Saturday, September 11, 2010

The Legacy of Manutius

I've blogged a lot about computer technology lately, discussing algorithmic thinking, programming languages, and metadata.   I want to take some time to tie these concepts together with the history we've been studying lately.

Aldus Manutius, the great Renaissance publisher, is well known for his preservation of Greek, Latin, and Italian texts, as well as his innovation in bringing these books to the general public in a small, portable format known as an octavo.  The modern analogue to his efforts is Project Gutenberg, which is digitizing as many books as it can and providing them for free to the public.  The latest count includes more than 33,000 free electronic books.  In many ways, this project is fulfilling Manutius' dream beyond his wildest expectations, due to the sheer volume of books being made available and the vast number of readers.  Of course, Manutius could not have forseen the digital age, when copies have become nearly free.  Nor may he have forseen an era when volunteers would donate their time and resources to provide such a large digital library.

As digital libraries grow, the key to making them useful lies in the computer technologies I've discussed earlier.  Metadata ensures that the books and media in a digital library are identified using a standard format that is easily readable by a computer.  Thus the metadata fulfulls the dual purpose of organizing the data and making that data accessible via automated computer programs.  As digital libraries multiply, programs will be able to search this vast array of books and media to find the ones we want.  Imagine a global, distributed database, consisting of all of the books and media in every library in the entire world.  We're going to need some awfully smart programs to help us find what we're looking for, maybe something like Google.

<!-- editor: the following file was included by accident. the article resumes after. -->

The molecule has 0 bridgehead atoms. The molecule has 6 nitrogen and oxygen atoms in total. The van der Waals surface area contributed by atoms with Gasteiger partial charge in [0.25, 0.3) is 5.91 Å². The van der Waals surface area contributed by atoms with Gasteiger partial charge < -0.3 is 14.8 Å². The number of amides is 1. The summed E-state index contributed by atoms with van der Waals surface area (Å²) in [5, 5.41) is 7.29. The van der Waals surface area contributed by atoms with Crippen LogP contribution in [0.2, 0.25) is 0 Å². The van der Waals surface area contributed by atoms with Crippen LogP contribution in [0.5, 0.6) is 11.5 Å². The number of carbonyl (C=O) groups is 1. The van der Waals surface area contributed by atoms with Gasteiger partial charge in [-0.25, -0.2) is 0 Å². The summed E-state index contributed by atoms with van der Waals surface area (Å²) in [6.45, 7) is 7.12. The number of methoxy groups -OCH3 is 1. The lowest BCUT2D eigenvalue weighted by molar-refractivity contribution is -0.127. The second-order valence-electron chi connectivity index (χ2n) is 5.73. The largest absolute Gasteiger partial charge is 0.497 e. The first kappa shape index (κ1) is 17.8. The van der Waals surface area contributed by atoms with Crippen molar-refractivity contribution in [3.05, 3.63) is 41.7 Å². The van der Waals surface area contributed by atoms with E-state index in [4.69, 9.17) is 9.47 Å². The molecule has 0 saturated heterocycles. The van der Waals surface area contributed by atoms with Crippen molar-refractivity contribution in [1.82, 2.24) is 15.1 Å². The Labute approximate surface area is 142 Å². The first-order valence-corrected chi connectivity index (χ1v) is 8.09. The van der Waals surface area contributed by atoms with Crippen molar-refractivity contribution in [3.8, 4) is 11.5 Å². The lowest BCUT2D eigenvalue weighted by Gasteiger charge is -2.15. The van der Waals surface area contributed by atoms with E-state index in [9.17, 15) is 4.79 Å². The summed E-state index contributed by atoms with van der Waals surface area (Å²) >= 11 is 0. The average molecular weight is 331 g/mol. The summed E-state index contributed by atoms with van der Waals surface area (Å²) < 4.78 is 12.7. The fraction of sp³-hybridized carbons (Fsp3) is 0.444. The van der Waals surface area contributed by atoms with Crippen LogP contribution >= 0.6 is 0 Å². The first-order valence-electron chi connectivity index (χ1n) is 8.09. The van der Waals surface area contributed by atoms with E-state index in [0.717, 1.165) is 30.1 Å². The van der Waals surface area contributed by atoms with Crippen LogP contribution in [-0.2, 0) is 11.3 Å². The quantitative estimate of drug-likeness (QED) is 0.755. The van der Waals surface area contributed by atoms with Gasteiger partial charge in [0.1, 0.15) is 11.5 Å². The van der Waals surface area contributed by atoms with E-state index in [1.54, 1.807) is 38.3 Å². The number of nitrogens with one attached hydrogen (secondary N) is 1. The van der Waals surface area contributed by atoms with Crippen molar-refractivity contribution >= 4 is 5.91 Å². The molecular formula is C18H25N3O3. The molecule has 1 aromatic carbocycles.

This is where it all comes back to Manutius.  He did his work painstakingly by hand, collecting manuscripts and selecting the best versions from among those he had available, then replicating them in printed format.  Our digital library efforts so far have concentrated on collecting every book we've got.  We're going to need an automated Manutius to help us find the one book we need.

12 comments:

hsmaggie said...

I was on the Gutenburg website yesterday, & found a few books that were of interest to what I was looking for, however because the books are all in a simple .txt format, all I did was look at the titles & perhaps the contents page. However, I don't think I really got the feel of what the books were really about. How I wish the Gutenburg folks would add something to tell a bit more about the books (much like the inside cover of a library book) to the texts. I simply downloaded them & saved them for another day.

Maybe it was there, but the font of choice made me shy away from it - it reminds me of reading all caps - doable, but hard to read comfortably.

Does a font of a text make that much of a difference?!

Daniel Zappala said...

Are you sure there weren't any other formats? At least HTML? I thought they had a lot of different formats available.

In any case, I think your question is good one, and I do think the format of a book (digital or printed) matters a lot. Not just the font, but the spacing, margins, page size, screen quality, etc.

Why not take those texts that interested you and learn how to craft more readable digital versions and share them back with the project?

Danny said...

An embedded font I may have on my computer may cause a computer without that font to not be able to view the entire message/book. Having a standard format allows computers of all operating systems to be able to view the text needing to be displayed.

Kevin said...

I prefer real books, rather than E-books. Check out my latest blog post to comment :)

http://kevtab.blogspot.com

LeeAnne said...